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After many years of doing things the same old way, many of us tend to develop and grow accustomed to poor sleep habits. As with any bad habit, we must break the cycle by literally retraining our body and mind to sleep again. Whether you have problems falling asleep, wake up frequently throughout the night, wake too early or simply experience poor quality sleep overall, implement as many of these lifestyle modifications as possible. In return, you will find yourself more productive and better balanced during the day.

Avoid stimulating activities before bed. Computer use in the evening raises dopamine and noradrenalin, our brain-stimulating hormones that should naturally be higher during the daytime. In the evening, engage in calming activities such as reading or meditation, which make you more serotonin-dominant. Choose relaxing reading materials that have nothing to do with your work or career. Stop all your work-related activities at least two hours before bed. Allow yourself some downtime. Watching television can also be too stimulating for some people; if you suspect this is true for you, break your bedtime TV habit!

Develop a calming bedtime routine. Breaking bad habits often requires cultivating good ones. Reading something spiritual or listening to soft music can become cues that help train your body and mind to relax. Choose your nighttime reading carefully – if it’s too enticing, you may stay up too late reading; if it’s upsetting or emotional, you may find falling asleep more difficult. Select books, music or other soothing stimuli that make you feel good and help take your mind off the stresses of daily life. If you find you often lie awake in bed with endless thoughts of what you must do or things you have done churning through your head, get out of bed and write down your feelings. You’ll be surprised by how much relief this process can provide.

Exercise at the right time. Exercising less than three hours before bedtime may be too stimulating and can impede your ability to fall asleep. Yoga and strength training are exceptions, as these activities are often less stimulating than cardiovascular exercise. Working out three to six hours before bed, on the other hand, will help you maximize the benefits of exercise on sleep, since the body actually increases deep sleep to compensate for the physical stress of your workout. Exercise also promotes healthy sleep patterns because of its positive effect on body temperature. After a workout, our body gradually cools down, which naturally makes us sleepy. To relax your muscles and trigger the sleep response after exercise, try a hot bath with Epsom salts. Soak in water as hot as you can stand with 1—2 cups of Epsom salts for at least 20 minutes.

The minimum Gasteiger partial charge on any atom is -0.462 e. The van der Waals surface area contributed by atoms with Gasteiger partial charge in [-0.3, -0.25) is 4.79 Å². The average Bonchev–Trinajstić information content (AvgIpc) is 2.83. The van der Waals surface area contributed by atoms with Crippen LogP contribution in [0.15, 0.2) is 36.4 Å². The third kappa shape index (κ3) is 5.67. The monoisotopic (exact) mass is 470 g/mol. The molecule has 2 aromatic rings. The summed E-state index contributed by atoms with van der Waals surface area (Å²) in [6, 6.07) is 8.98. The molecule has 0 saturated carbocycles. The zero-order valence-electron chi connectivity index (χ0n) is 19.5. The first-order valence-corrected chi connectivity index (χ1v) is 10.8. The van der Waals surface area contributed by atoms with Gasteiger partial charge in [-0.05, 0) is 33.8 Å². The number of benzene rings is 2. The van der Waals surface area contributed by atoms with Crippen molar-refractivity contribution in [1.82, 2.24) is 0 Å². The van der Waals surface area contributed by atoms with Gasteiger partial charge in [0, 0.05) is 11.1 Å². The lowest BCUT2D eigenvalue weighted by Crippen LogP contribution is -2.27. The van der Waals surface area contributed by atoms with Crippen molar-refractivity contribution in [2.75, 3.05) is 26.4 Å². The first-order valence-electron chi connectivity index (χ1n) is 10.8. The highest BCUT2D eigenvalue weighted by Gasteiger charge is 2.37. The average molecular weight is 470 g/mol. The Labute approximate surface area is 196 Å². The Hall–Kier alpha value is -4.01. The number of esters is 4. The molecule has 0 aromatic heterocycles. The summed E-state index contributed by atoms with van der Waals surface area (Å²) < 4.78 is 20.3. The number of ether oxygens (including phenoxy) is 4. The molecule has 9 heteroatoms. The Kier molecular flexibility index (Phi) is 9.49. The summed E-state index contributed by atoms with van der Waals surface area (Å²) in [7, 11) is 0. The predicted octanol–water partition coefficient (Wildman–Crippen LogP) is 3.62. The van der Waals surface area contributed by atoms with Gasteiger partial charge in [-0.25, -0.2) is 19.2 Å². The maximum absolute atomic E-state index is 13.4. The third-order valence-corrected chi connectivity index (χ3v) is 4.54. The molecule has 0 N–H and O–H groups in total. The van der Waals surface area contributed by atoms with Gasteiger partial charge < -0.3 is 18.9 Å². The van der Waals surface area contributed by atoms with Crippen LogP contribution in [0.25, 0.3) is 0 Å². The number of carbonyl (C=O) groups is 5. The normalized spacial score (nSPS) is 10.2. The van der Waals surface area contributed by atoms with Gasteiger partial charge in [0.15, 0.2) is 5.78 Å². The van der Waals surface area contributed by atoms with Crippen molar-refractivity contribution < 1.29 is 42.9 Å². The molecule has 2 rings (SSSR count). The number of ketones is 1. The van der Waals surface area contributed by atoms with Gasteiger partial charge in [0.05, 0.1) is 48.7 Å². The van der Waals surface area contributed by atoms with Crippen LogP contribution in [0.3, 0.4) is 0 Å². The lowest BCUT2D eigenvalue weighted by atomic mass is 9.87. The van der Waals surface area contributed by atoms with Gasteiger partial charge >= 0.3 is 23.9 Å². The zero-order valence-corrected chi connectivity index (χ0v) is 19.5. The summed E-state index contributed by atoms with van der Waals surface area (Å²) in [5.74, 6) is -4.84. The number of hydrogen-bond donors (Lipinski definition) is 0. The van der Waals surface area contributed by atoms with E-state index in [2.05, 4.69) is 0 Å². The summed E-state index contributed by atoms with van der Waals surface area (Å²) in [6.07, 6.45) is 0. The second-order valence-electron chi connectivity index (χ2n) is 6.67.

Take a hot bath, shower or sauna. As with exercise, your body will naturally cool down after a hot bath or shower, making you feel sleepier. Take a hot bath about two hours before bedtime, keeping the water hot for at least 25 minutes to stimulate the drop in body temperature that makes us tired. Again, add Epsom salts to detoxify your body and relax your muscles. An infrared sauna is also a great option for detox, weight loss, and aiding sleep.

Avoid caffeine at any time of the day. Caffeine may be metabolized at different rates in different people. A dose of caffeine usually takes 15 to 30 minutes to take effect and lasts for four to five hours. In some people, it may last much longer, making caffeine use in the afternoon a bad idea. If you must have caffeine, limit it to small amounts in the morning only. Caffeine may also negatively affect the natural release cycle of cortisol, which is generally highest in the morning and lowest in the evening. Cortisol release rises slightly at 2 a.m. and 4 a.m. and then hits its peak around 6 a.m. If this pattern is disrupted, you may awaken at these times and find you are unable to fall back asleep.

Avoid bedtime snacks that are high in sugar or simple carbohydrates. Carbohydrate-rich snacks such as breads, cereals, muffins, cookies or other baked goods prompt a short-term spike in blood sugar, followed by a sugar crash later on. When blood sugar drops, adrenalin, glucagon, cortisol and growth hormone are released to regulate blood glucose levels. These hormones can stimulate the brain, causing you to awaken and possibly stay awake. Try to avoid eating for at least two hours before going to bed. If you do need to eat something, reach for a protein-rich, high-fiber snack such as a few almonds and half an apple. Protein provides a source of the amino acid tryptophan. The body converts tryptophan to serotonin and melatonin, hormones that are important for sleep.

Last but not least, you can try my new hormonal health prescription for improving sleep. Take 3 mg melatonin (sublingual – i.e. dissolved under your tongue, which is better absorbed) alternating nightly with 2 caps 5 HTP Plus (from Douglas Laboratories). Take this mixture of products with 200 to 400 mg of magnesium nightly for a perfect slumber.